Coaches help teams to be their best, on the playing field as well as in nursing units. For Rose Sherman, EdD, RN, NEA-BC, FAAN, three mentors spotted her potential to be a leadership coach and helped her put it into practice.
Meet Dr. Sherman
Meet the Author: Rose Sherman with The Nurse Leader Coach: Become the Boss No One Wants to Leave on July 14 from 12:00 PM – 1:00 PM (EDT).
“I was a clinical nurse specialist and loved working with patients,” Sherman says. “My chief nurses all told me that I was a leader and were anxious for me to move into leadership. It took some convincing, but eight years into my career, I took my first head nurse role and moved up in leadership from there. I never looked back.”
More than 25 years later and now a leadership authority, Sherman helps other nurses form cohesive units. One hurdle that she helps her colleagues overcome is guiding drama queens and kings on how to join the team. It starts, she says, during the interview process.
“Let staff know they are joining a culture of learning and will receive feedback,” she says. “With some staff, it begins with a mindset, and you may have to move them from a fixed mindset to a growth mindset.”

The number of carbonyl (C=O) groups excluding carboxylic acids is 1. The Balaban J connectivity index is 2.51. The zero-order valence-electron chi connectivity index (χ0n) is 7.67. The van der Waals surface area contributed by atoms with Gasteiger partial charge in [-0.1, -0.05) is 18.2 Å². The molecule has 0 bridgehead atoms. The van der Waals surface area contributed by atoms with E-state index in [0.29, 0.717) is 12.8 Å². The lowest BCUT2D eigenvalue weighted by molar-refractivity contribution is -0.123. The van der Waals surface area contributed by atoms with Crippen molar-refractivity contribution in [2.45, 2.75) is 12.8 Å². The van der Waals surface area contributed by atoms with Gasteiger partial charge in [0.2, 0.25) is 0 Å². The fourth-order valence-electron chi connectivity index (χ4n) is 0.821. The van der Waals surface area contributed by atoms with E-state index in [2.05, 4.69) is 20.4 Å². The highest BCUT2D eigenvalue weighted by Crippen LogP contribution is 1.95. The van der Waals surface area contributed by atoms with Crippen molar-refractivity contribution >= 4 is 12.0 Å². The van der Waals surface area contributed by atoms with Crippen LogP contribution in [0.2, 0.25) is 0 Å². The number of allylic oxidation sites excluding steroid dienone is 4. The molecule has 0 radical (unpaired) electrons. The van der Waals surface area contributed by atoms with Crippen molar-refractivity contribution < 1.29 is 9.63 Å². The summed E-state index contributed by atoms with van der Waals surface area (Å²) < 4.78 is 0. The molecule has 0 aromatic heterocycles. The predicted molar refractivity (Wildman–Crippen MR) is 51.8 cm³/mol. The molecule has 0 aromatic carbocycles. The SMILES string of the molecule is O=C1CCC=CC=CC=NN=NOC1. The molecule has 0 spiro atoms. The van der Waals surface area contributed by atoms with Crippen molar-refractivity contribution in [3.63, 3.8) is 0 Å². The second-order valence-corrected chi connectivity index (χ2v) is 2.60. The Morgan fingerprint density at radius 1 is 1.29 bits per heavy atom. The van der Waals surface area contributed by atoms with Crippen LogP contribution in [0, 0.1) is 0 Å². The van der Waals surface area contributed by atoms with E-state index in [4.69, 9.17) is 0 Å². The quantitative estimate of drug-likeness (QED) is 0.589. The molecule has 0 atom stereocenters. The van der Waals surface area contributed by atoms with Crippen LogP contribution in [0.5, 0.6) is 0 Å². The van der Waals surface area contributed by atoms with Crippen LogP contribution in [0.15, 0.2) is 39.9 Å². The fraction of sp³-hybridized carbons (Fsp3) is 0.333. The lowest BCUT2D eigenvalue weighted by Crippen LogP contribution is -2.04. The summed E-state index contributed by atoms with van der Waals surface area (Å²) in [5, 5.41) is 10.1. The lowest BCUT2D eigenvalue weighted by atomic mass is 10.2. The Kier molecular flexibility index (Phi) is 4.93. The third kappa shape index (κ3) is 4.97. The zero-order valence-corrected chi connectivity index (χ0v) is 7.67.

Coaching is not always the solution. When there is a serious performance problem that could lead to disciplinary action, it might not be the right strategy, Sherman says. When coaching works, it can help others spot areas for self-improvement and learn how to adopt them.
“All of us can have this kind of impact on our staff. I think it is the most rewarding work you will do in your leadership role.”
Sherman recommends that organizations invest in their leadership and that leaders need to be willing to change their methods as the world changes. She defines her coaching as helping to develop current and emerging nurse leaders through writing, teaching, and coaching.
“It is meaningful work, and I love what I do,” Sherman says.